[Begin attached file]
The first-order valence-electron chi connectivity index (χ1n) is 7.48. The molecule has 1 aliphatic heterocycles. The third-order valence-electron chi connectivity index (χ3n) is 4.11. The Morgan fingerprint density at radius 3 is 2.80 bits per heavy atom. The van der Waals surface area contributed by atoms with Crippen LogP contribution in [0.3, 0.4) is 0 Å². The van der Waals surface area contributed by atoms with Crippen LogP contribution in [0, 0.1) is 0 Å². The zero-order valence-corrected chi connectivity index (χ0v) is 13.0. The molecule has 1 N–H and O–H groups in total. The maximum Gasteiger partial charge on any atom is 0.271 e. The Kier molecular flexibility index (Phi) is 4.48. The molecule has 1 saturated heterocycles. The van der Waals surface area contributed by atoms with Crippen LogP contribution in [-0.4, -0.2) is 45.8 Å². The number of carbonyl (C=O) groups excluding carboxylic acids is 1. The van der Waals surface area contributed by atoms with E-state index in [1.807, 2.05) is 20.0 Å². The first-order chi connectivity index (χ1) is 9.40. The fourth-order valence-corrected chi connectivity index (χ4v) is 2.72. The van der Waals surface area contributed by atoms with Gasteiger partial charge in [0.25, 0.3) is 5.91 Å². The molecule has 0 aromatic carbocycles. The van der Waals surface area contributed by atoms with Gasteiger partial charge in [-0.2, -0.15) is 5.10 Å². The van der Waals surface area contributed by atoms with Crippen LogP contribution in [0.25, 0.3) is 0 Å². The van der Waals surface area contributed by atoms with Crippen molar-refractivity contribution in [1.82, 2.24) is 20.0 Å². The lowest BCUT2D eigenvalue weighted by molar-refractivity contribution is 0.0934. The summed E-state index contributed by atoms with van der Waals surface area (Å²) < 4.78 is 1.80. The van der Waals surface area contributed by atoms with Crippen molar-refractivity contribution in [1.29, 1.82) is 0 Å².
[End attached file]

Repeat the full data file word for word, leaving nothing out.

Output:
The first-order valence-electron chi connectivity index (χ1n) is 7.48. The molecule has 1 aliphatic heterocycles. The third-order valence-electron chi connectivity index (χ3n) is 4.11. The Morgan fingerprint density at radius 3 is 2.80 bits per heavy atom. The van der Waals surface area contributed by atoms with Crippen LogP contribution in [0.3, 0.4) is 0 Å². The van der Waals surface area contributed by atoms with Crippen LogP contribution in [0, 0.1) is 0 Å². The zero-order valence-corrected chi connectivity index (χ0v) is 13.0. The molecule has 1 N–H and O–H groups in total. The maximum Gasteiger partial charge on any atom is 0.271 e. The Kier molecular flexibility index (Phi) is 4.48. The molecule has 1 saturated heterocycles. The van der Waals surface area contributed by atoms with Crippen LogP contribution in [-0.4, -0.2) is 45.8 Å². The number of carbonyl (C=O) groups excluding carboxylic acids is 1. The van der Waals surface area contributed by atoms with E-state index in [1.807, 2.05) is 20.0 Å². The first-order chi connectivity index (χ1) is 9.40. The fourth-order valence-corrected chi connectivity index (χ4v) is 2.72. The van der Waals surface area contributed by atoms with Gasteiger partial charge in [0.25, 0.3) is 5.91 Å². The molecule has 0 aromatic carbocycles. The van der Waals surface area contributed by atoms with Gasteiger partial charge in [-0.2, -0.15) is 5.10 Å². The van der Waals surface area contributed by atoms with Crippen LogP contribution in [0.25, 0.3) is 0 Å². The van der Waals surface area contributed by atoms with Crippen molar-refractivity contribution in [1.82, 2.24) is 20.0 Å². The lowest BCUT2D eigenvalue weighted by molar-refractivity contribution is 0.0934. The summed E-state index contributed by atoms with van der Waals surface area (Å²) < 4.78 is 1.80. The van der Waals surface area contributed by atoms with Crippen molar-refractivity contribution in [1.29, 1.82) is 0 Å².